Perhaps more than anything else, gardens are places offering fine-grained histories of our relationships with broader environmental issues – illuminating, especially, on the tensions between resource exploitation, valuation and protection and on the essential insolubility of nature and culture. As artefacts of the Anthropocene, they elucidate how diverse human societies have idealized green space while highlighting the role of humans in engineering "the natural world."
Gardens offer particularly exciting places for examining entanglements of nature/culture across different periods and places. This series encourages interdisciplinary works which consider the role of gardens as material and imaginative sites. We invite both monographs and edited collections that are grounded in garden history and ancillary disciplines, as well as works which offer new methodologies for approaching gardens through time.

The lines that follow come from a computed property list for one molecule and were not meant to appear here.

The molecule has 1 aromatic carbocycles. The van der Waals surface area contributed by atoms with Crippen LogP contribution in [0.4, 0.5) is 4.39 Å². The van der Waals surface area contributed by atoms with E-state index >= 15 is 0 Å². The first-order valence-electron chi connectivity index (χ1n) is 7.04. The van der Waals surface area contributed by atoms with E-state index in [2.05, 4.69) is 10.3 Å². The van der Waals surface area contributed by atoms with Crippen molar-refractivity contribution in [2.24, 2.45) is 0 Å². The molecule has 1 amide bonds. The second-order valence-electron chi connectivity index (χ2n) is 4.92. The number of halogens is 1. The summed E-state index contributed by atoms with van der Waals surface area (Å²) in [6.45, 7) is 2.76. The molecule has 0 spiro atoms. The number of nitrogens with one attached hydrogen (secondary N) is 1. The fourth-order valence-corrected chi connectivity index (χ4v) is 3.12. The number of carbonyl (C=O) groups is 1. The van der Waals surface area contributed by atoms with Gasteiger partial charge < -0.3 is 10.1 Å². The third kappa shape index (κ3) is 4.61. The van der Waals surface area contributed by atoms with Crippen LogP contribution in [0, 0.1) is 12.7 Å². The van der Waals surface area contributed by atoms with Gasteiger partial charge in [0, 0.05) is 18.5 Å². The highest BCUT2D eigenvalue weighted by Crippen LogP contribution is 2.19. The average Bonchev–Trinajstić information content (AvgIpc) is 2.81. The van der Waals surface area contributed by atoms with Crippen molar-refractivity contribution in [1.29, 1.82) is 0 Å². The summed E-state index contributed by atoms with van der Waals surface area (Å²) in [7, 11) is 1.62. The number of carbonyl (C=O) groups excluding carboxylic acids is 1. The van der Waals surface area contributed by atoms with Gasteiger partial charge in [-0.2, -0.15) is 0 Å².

We are particularly interested in encouraging submissions which examine one or more of the following topics:
-Gardens and cultural identities
-Urban environmental histories and gardens
-Space and designed landscapes
-Private and public spaces
-Health and well-being
-Animal and non-human histories
-Gardens as places of cultural contact
-Botanical and plant networks
-Indoor and outdoor spaces
-Gender, class, race and gardens
-Gardens at micro and macro scales
-Imperialism and gardens
-Colonisation and contestation